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Quoting iain <>:
> If you could write a small thing about how to use the tagging, it'd be
> appreciated. I think MArlin is going to be using it pretty extensivly,
> and so it'd be nice to get it in there and tested quickly.
Ok. A short writeup.
Oh! Intro - Jellyman, offspring. Offspring, Jellyman.
GStreamer manages tags in the form of GstTagList objects. A GstTagList (named
taglist from now on) consists of zero or more different tags (this will be
what I mean when I say tag) where each tag has one or more values attached to
it. A tag is registered via gst_tag_register with it's name, translated name
(glib calls that nick), a translated description, the GType values for this
tag must have and an optional merge function.
GStreamer provides default caps which are registered in gsttag.c. You can look
them up there.
You've got serious thrill issues, dude.
A taglist is primarily thought about as a 1:1 tag:value mapping. Sometimes it
is useful to have multiple values for the same tag however. (Multiple artists
performing a song). If a merge function is provided at tag registration time,
you can attach multiple values to a tag. These values are handled as an
ordered list, so you can access each of them with an index. The merge function
allows to merge all of them back into a single value.
If no merge function is provided, only a single value is kept.
Tell me, Dory, do you see anything? - Yeah, I see a light.
There's a whole lot of API provided to change taglists. see gsttag.h for the
whole glory. Most of that should be self explaining. Foreach functions, number
of values per tag, getting tags and so on. The gst-launch code shows a usage
example. The only thing that might be of interest is the merge mode. If you
merge two tag lists (via _merge or _insert or even when only adding values via
_add_tag) you have to provide a merge mode. The merge mode decides how to
handle the merging of caps. If you merge new_tags into old_tags, the different
merge modes do this:
GST_TAG_MERGE_MODE_REPLACE_ALL: Remove all tags from old_tags, use only
GST_TAG_MERGE_MODE_REPLACE: Remove all tags from old_tags where tags from
new_tags are available. Keep the others. Insert everything from new_tags.
GST_TAG_MERGE_MODE_PREPEND: Prepend values from new_tags to the values from
old_tags. For single value tags when both are set, use the new_tags tag.
and old_tags swapped.
old_tags swapped.
new_tags and old_tags swapped.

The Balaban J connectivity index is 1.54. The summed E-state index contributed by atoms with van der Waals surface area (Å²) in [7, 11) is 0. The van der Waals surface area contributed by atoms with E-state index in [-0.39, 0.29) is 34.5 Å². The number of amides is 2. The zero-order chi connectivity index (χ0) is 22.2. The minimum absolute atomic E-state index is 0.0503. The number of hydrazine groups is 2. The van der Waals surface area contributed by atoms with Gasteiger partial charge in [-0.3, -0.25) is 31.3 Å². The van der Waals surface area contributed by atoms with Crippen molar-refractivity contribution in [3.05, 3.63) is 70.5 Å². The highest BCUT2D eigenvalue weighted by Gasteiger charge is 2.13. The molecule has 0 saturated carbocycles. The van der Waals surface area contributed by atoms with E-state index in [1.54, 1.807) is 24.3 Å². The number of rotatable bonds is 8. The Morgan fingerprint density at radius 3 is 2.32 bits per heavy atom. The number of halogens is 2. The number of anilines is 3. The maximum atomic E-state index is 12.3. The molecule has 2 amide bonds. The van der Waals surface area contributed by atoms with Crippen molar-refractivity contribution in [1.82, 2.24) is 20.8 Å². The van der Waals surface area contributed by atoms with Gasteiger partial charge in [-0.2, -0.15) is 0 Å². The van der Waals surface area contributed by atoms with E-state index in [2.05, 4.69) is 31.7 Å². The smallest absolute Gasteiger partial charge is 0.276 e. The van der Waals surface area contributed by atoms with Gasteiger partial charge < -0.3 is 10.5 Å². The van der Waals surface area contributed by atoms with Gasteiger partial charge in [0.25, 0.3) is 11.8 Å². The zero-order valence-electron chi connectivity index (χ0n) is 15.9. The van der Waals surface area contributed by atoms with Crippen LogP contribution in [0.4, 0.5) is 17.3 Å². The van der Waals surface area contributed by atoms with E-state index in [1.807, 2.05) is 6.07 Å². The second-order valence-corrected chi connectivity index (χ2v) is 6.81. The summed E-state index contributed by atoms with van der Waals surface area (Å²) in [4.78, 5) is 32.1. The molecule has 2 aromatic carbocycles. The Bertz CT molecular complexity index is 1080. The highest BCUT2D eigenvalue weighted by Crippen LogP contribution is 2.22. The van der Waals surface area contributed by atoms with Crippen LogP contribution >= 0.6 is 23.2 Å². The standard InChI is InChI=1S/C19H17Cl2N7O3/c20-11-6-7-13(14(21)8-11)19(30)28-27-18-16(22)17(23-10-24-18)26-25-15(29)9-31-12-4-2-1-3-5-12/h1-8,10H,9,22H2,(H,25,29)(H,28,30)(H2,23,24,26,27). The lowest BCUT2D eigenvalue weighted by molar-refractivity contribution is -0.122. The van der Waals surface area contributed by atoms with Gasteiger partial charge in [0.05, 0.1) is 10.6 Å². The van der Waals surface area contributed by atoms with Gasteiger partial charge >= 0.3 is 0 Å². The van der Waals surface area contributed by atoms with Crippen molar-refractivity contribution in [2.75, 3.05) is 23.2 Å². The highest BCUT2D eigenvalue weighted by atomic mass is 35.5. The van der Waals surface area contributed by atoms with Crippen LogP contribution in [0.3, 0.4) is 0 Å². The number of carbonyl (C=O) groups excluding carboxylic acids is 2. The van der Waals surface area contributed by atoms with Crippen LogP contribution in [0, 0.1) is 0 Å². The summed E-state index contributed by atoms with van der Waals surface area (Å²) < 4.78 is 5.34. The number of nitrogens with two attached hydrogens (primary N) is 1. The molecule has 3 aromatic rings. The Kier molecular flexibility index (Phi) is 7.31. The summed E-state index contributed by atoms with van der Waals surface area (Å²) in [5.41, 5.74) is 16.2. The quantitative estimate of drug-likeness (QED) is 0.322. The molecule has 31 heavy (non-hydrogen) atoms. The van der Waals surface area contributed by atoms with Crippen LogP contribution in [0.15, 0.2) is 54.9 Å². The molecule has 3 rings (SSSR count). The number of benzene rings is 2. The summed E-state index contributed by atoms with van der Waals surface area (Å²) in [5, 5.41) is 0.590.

This allows some powerful usage of taglists. I'll describe further down where
it really makes sense.
Now what?
There are supposed to be two "producers" of taglists. The first are
applications, the second are plugins. (In my tag world domination plans I
simply assumed Rhythmbox would start using taglists internally.) Applications
can easily create and access them with the API shown above. It should even be
reasonably easy to put their values inside gtk objects via foreach loops and
similar. Especially because they're all just GValues internally.
Plugins extract tag lists from the GstBuffer data. They'll have to convert it
to taglists obviously. (If you write plugins, please make sure to use the same
mapping than other plugins that use the same format. Mappings and plugins for
common tagging formats are kept in gst-plugins/gst/tags/* ) Once they have
extracted the taglist, they signal they have found tags via the "found-tag"
signal. After that they create a tag event and send that down the pipeline.
There are convenience functions for this. See code that implements this.
Oh, look at me, I'm a flippy little dolphin, let me flip for you!
There are also supposed to be two "consumers" of taglists. Applications and -
you guessed it - plugins. Applications obviously want to show the tags of the
playing pipeline or store tags for a given file, use them as the basis for
editing or whatever.
Plugins that can set tags implement the GstTagSetter interface. Don't let
yourself be fooled by the fact that this interface is an empty interface. Your
plugin still has to do something. ;) The interface provides a way to attach
tags to elements implementing the interface. Whenever the interface wants to
write tags it has to do the following:
1) Get the tags from the pipeline that you want to write. (This obviously
includes storing tags that came in via tag events.)
2) Merge the user set tags into these tags with the user set merge mode. This
is the place where the merge mode allows all te flexibility you may want:
adding tags, adding values to tags, overwriting all tags or overwriting only
some tags.
3) Write these tags to the buffer.
Hey! You guys made me ink!
I hope this exciting little intro answered some of your questions. If not, ask
more specific questions next time, please. :)